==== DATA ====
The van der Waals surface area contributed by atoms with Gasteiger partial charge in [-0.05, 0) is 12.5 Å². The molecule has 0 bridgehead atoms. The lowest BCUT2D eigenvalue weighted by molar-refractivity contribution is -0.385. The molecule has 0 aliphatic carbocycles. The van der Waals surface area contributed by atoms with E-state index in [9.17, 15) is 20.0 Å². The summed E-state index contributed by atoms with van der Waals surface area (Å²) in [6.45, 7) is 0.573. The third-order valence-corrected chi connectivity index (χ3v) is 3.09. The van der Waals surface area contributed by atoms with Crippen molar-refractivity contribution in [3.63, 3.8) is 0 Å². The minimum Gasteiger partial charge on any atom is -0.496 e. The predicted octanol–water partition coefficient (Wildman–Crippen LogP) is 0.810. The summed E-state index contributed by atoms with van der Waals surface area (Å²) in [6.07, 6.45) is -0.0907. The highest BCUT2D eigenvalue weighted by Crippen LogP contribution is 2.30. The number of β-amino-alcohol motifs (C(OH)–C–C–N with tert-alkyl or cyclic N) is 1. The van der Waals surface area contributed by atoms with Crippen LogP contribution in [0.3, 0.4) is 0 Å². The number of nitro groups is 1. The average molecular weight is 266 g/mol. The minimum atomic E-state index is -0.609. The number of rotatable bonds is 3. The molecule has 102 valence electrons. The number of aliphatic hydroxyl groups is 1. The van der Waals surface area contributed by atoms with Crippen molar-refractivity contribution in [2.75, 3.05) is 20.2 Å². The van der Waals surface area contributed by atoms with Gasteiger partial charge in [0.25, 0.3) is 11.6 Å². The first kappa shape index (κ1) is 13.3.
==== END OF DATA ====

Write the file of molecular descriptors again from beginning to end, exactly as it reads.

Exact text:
The van der Waals surface area contributed by atoms with Gasteiger partial charge in [-0.05, 0) is 12.5 Å². The molecule has 0 bridgehead atoms. The lowest BCUT2D eigenvalue weighted by molar-refractivity contribution is -0.385. The molecule has 0 aliphatic carbocycles. The van der Waals surface area contributed by atoms with E-state index in [9.17, 15) is 20.0 Å². The summed E-state index contributed by atoms with van der Waals surface area (Å²) in [6.45, 7) is 0.573. The third-order valence-corrected chi connectivity index (χ3v) is 3.09. The van der Waals surface area contributed by atoms with Crippen molar-refractivity contribution in [3.63, 3.8) is 0 Å². The minimum Gasteiger partial charge on any atom is -0.496 e. The predicted octanol–water partition coefficient (Wildman–Crippen LogP) is 0.810. The summed E-state index contributed by atoms with van der Waals surface area (Å²) in [6.07, 6.45) is -0.0907. The highest BCUT2D eigenvalue weighted by Crippen LogP contribution is 2.30. The number of β-amino-alcohol motifs (C(OH)–C–C–N with tert-alkyl or cyclic N) is 1. The van der Waals surface area contributed by atoms with Crippen LogP contribution in [0.3, 0.4) is 0 Å². The number of nitro groups is 1. The average molecular weight is 266 g/mol. The minimum atomic E-state index is -0.609. The number of rotatable bonds is 3. The molecule has 102 valence electrons. The number of aliphatic hydroxyl groups is 1. The van der Waals surface area contributed by atoms with Crippen molar-refractivity contribution in [2.75, 3.05) is 20.2 Å². The van der Waals surface area contributed by atoms with Gasteiger partial charge in [0.25, 0.3) is 11.6 Å². The first kappa shape index (κ1) is 13.3.